- All employees must be paid at least the National Minimum Wage, which is currently set at £8.21 per hour for workers aged 25 and over. For 21 to 24-year-olds the national hourly minimum wage is £7.70, 18 to 20-year-olds are to be paid £6.15 per hour, while under 18 £4.35 per hour and apprentices £3.90 per hour.
- All employees must receive an itemised payslip that provides a detailed breakdown of their pay and any deductions.
- An end to the “unfair” use of pay-between-assignment contracts which allow businesses an unfair advantage of opting out of equal pay arrangements for agency employees.
- Companies are to provide a written statement of rights to workers, setting out their job title, job description, expected work hours, monthly wages, what paid leave they are entitled to, details of any applicable pension scheme, minimum notice period, disciplinary process and procedure for reporting a grievance as well as any other necessary information. This ensures that workers are given details of their rights from their first day (or within 2 months after starting) on the job.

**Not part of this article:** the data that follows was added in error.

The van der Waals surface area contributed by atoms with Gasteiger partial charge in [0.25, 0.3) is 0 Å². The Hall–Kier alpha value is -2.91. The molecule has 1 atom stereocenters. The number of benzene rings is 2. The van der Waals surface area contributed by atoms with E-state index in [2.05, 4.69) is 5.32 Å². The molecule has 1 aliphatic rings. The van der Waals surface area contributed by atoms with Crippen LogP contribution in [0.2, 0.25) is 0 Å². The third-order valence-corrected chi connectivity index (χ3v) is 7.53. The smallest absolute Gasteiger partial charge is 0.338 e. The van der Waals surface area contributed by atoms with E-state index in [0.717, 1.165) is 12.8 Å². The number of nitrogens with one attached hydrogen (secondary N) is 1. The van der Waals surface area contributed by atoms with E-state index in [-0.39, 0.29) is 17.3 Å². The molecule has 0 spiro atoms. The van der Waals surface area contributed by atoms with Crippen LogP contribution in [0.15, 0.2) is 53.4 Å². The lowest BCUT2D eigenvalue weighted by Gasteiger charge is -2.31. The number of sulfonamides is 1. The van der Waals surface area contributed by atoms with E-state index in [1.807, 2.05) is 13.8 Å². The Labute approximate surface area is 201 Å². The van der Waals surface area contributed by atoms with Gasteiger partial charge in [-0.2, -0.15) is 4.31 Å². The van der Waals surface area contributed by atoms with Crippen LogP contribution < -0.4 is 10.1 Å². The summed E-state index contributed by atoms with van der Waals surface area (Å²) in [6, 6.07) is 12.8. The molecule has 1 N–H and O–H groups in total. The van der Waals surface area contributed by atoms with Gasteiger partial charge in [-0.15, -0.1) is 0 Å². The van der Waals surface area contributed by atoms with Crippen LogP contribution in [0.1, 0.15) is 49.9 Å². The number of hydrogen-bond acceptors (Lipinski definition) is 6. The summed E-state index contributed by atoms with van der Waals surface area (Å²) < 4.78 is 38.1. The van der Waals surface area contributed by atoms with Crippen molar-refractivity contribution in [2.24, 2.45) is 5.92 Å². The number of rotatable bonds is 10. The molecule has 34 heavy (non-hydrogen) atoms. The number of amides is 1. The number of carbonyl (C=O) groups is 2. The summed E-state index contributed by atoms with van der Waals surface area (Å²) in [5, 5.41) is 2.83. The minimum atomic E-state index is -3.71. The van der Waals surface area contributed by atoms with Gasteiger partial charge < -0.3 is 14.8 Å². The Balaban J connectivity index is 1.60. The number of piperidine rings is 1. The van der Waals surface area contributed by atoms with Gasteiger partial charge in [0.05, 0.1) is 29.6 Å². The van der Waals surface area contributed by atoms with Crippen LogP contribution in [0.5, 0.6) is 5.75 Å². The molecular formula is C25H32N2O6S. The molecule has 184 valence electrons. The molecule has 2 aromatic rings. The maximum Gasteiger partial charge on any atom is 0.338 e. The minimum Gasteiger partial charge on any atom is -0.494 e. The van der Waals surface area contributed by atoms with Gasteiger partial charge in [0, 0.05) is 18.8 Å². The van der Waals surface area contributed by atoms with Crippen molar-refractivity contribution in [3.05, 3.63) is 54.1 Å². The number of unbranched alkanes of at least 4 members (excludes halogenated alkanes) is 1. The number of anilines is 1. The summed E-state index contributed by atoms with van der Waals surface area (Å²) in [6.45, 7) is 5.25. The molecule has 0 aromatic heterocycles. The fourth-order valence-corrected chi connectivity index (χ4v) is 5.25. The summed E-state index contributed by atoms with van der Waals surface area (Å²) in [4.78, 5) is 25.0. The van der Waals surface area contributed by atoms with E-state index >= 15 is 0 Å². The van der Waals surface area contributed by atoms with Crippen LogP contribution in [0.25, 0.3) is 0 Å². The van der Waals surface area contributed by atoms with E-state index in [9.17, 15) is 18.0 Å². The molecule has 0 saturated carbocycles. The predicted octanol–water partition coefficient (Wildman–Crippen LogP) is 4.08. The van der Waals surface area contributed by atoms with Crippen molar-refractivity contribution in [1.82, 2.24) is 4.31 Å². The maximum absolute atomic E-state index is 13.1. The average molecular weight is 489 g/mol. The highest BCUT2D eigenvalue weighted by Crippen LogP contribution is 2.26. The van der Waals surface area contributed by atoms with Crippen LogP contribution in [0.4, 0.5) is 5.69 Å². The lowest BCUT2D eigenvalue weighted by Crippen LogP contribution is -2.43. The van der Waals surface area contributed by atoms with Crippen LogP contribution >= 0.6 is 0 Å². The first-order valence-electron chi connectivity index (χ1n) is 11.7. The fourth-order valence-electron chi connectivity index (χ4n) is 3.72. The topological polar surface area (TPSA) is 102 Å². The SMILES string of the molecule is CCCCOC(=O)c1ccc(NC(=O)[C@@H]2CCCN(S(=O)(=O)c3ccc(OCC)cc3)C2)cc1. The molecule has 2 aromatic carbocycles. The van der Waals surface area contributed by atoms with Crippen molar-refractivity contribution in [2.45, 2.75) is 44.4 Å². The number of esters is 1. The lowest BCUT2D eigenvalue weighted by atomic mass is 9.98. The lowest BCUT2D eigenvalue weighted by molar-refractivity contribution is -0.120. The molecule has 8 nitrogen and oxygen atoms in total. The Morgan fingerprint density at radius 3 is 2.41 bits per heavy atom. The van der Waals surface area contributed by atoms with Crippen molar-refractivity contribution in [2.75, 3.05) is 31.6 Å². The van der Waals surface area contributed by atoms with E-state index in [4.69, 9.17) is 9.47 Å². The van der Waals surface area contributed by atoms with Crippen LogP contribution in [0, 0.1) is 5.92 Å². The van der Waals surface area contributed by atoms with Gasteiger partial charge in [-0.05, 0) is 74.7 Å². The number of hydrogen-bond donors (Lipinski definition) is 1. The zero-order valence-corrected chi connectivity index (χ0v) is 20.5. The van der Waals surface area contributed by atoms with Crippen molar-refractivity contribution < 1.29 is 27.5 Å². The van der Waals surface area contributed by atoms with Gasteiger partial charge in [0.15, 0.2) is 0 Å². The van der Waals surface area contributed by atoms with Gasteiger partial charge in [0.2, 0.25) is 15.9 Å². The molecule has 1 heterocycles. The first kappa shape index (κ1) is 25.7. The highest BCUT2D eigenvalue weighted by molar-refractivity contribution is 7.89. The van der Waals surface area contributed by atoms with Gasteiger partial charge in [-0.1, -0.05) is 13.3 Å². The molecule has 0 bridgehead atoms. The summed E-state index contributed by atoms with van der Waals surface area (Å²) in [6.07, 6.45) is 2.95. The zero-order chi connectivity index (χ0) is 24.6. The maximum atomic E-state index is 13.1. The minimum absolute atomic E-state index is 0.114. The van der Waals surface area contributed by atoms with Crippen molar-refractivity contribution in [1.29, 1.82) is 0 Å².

- Creation of a single organisation responsible for protecting vulnerable workers.
- Employees have the right to take unpaid time off to undergo additional training, attend trade union activities and/or to look after dependents involved in an emergency.
- Extend the holiday pay reference period from 12 weeks to 52 weeks, thereby ensuring that those in seasonal or atypical roles get the paid time off that they are entitled to.